(Now, ladies, this is how I rolled, but I’m not saying it’s how you have to roll. What I’m saying is you don’t have to take the whole palette of eye shadows. Maybe just one or two, right?)

Packing light helps you focus on your awesome adventures, rather than what you look like having them.

 

Actionable Strategies to Pack Light Every Time

Now that we’ve talked about the mindset you’ll need to pack light, now we’re going to talk about some actual strategies to help you make it happen. Remember that pile of stuff I asked you to make? Let’s re-visit that.

Basics: Making Your Packing List

It may seem dumb, but it’s important to cover the basics. When I went on my first backpacking trip in Europe, it was summer, so I didn’t pack any longsleeve shirts or jackets. When I got to Ireland, it was 50 degrees F. Brrr.

  • Weather. Make sure you know what the weather is going to be like in your destination. See above story for reason why.
  • Activities. Keep in mind the types of activities you’re going to do when you get there. Hiking, walking around the city, clubbing, and a nice dinner at a nice restaurant all require very different garb.
  • Length of trip. This one’s actually a trick one. You may think the length of your trip will affect how much you can pack, and maybe a leeeeetle bit (leaving for a year? Yeah, check a bag. 3 months? Don’t you dare). But you’re going to acquire stuff on the road, and if in the name of packing light you didn’t bring something you really do need, you can buy it there. So you should actually forget this one when you’re packing. Psych!
  • Home comfort. You’re going to be gone for 3+ months. That’s a long time. It’s a good idea to take something along that will make you feel at home when you’re feeling homesick.

Keeping all of this in mind, make a list of everything you need (or look at the pile I just had you make on your floor). Forgot about something you need to add, like a sweater or jacket? Go for it. If you’re looking at this pile and thinking “Claire, this hasn’t gotten any lighter-looking…” don’t worry. We’ll start trimming things down in a second.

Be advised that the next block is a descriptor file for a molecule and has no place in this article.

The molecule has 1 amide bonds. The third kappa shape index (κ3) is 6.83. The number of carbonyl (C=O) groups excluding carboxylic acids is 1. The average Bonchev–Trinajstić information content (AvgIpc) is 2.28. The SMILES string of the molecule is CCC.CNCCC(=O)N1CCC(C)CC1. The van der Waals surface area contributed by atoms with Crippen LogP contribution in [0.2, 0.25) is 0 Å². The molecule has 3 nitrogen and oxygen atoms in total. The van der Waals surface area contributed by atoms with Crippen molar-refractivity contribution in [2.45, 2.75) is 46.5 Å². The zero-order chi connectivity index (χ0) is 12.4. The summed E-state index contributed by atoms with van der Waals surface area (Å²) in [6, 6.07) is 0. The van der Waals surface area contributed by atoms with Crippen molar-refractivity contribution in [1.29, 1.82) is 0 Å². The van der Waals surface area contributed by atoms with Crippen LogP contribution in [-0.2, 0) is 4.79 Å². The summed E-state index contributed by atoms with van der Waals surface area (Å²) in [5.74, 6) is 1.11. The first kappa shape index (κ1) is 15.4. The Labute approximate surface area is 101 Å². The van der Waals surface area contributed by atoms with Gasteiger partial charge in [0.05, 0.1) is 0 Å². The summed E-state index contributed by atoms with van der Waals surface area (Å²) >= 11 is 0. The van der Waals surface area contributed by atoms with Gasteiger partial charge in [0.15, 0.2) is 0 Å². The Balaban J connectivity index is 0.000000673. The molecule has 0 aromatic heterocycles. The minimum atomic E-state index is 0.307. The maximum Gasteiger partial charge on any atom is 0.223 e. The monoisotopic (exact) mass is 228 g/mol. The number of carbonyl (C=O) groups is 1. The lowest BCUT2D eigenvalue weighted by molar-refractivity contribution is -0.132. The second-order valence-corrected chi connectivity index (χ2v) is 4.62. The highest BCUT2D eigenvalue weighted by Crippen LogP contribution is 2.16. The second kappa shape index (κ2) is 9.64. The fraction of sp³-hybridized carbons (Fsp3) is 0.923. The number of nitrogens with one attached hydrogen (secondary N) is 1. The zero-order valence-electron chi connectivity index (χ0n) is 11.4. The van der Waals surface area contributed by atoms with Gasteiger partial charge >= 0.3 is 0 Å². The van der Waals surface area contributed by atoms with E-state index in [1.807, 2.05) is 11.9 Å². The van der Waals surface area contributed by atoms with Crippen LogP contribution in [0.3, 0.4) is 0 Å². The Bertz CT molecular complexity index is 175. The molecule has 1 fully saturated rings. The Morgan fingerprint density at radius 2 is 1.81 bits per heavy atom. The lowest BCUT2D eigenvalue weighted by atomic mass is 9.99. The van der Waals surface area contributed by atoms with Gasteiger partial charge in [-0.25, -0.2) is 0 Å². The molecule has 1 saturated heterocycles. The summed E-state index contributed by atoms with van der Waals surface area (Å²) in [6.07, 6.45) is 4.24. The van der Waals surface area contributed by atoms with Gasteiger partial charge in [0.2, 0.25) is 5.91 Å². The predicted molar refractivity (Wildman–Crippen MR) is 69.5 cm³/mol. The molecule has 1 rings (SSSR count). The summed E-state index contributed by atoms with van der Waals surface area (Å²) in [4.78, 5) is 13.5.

Strategy #1 for Packing Light: Double Duty Everything

The most important rule for packing light for long-term travel: if it can’t do double-duty, it’s gotta go.

This rule has saved me so many times. Every single item you pack needs to be able to serve at least double-duty. Except your toothbrush. Obviously.

My most important travel item for every single trip I take, no matter where I’m going, is a sarong. It’s brightly colored and I’ve had it forever, so it feels homey, but it also serves waaaay more than double duty. In France, in a single trip, I used it as a scarf, purse, skirt, beach towel, and curtain. Yes, I said curtain.

 

Another powerful place to do double duty is in the hygiene department.

Body wash, shampoo, and conditioner all take up a ton of space, are heavy, and are TSA limited to 3.8 oz liquid. One way to double duty is to take 2-in-1 shampoo/conditioner and a bar of soap. That way you won’t waste a bunch of body wash without a scrubbie thing (I think they’re called loofahs?), and you can fill a couple of TSA sized bottles with it. Bonus: shampoo makes great shaving cream too.

Want to multi-duty it even further? Dr Bronner’s Magic Pure-Castille Soap can be used as body wash, shampoo, shaving cream, laundry detergent, dish soap, even toothpaste (I’ve never tried it. Don’t really want to, personally. They say it still tastes like soap. Ew.) Pretty much anything you’re going to need to wash – including your clothes in the hostel sink (yes it will happen at least once) – this stuff can do it. Just squeeze some into 2 or 3 TSA-sized bottles, throw ‘em in a plastic bag, and you’re ready for the airport. And it comes in super nice, lovely smells, and it’s all Fair Trade, all natural, nice to the environment, which means it’s also going to be the most ethical option for outdoor travel.

       

Strategy #2: Pack Light By Making Outfits with Crossover Items

This is kind of an extension of the double-duty strategy, but since clothes take up a bulk of your suitcase contents, they get their own strategy section.

I used to hate planning my outfits ahead of time. I thought it stifled my creativity, and cornered me if I hadn’t packed anything that felt like me that day. But you know what? Minimalism won the day.

And besides, if your items are crossover-able enough, you should never run out of options.

Key items to help with this strategy:

  • Pack one pair of long jeans. You heard me. Uno. Make sure it’s dark enough that you can go day-to-night or casual-to-fancy if you want to.